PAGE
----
If Tim Burton Created a Vegetable, It Would Be The Heirloom Tomato

I normally don’t buy heirloom tomatoes because they are pricey, but when I was faced with a whole display of them at Eataly, I couldn’t help myself. They were $4/lb, which is crazy for tomatoes, but they were so pretty to look at. Mr. Juice tried to pull me away, but I got him to back off when I grab a red and green striped tomato and held it up to him and pouted that I was “holding Christmas in my hands, how can we not buy them?” So he walked away and let me happily pick out expensive tomatoes that we shouldn’t be spending money on.

OK, so heirloom tomatoes (aka heritage tomatoes aka antique tomatoes) are different from those chain grocery store bright red tomatoes that we see and use. Scientifically it gets kind of complicated and your eyes might even glaze over if I give a full explanation here, so let me just give you a couple key points.

1)    Heirloom tomatoes have open air pollination which means that it isn’t controlled. That means that they are pollinated naturally by nature, by bees and birds and wind, etc which isn’t the case for lots of things that we buy nowadays.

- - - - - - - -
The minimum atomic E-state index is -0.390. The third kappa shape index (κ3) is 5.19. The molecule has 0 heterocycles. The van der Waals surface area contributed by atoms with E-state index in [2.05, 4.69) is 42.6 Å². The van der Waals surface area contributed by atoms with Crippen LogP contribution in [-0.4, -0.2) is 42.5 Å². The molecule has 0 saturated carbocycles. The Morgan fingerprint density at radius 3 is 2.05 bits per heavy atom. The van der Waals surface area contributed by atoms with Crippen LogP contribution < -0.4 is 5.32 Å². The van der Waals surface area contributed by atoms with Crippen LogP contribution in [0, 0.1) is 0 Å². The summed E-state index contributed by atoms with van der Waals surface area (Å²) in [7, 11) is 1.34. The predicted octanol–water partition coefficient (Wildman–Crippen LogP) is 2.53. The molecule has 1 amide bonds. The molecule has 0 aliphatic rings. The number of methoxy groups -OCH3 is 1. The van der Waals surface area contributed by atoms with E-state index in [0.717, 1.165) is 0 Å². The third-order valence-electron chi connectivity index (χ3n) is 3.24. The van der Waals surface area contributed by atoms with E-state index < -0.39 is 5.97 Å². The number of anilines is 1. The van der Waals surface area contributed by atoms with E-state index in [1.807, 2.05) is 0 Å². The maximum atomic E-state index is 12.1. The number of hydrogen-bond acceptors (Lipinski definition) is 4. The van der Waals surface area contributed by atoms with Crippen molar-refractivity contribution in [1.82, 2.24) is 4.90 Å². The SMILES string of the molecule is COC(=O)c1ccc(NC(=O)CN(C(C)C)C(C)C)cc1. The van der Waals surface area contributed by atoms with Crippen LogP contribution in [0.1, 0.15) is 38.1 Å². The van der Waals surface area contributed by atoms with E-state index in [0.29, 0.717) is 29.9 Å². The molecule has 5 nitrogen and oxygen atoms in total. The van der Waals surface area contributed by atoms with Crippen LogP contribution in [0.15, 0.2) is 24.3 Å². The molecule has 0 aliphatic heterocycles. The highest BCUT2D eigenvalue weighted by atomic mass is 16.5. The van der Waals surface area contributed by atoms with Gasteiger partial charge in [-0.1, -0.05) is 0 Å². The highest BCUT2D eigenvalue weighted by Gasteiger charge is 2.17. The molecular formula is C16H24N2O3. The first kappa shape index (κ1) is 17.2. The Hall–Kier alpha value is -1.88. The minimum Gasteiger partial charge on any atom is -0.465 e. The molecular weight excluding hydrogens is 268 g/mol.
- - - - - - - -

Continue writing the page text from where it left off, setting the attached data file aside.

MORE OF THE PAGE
2)    Seeds from each crop are passed on to create a new crop. Think of it like passing jewelry from generation to generation.

Heirloom tomatoes remind me of tomatoes as seen through Tim Burton’s eyes. They come in different shapes and colors and rainbows, and the flavor, the flavors are amazing. While each breed/type tastes differently, the commonality that I found in the ones I have eaten are that there is a naturally light sweetness and incredible freshness that awakens you when you eat it. It doesn’t taste like your typical tomato at the grocery store that can be boring and bland. These tomatoes are the real deal and I love them.

-Joyce Huang

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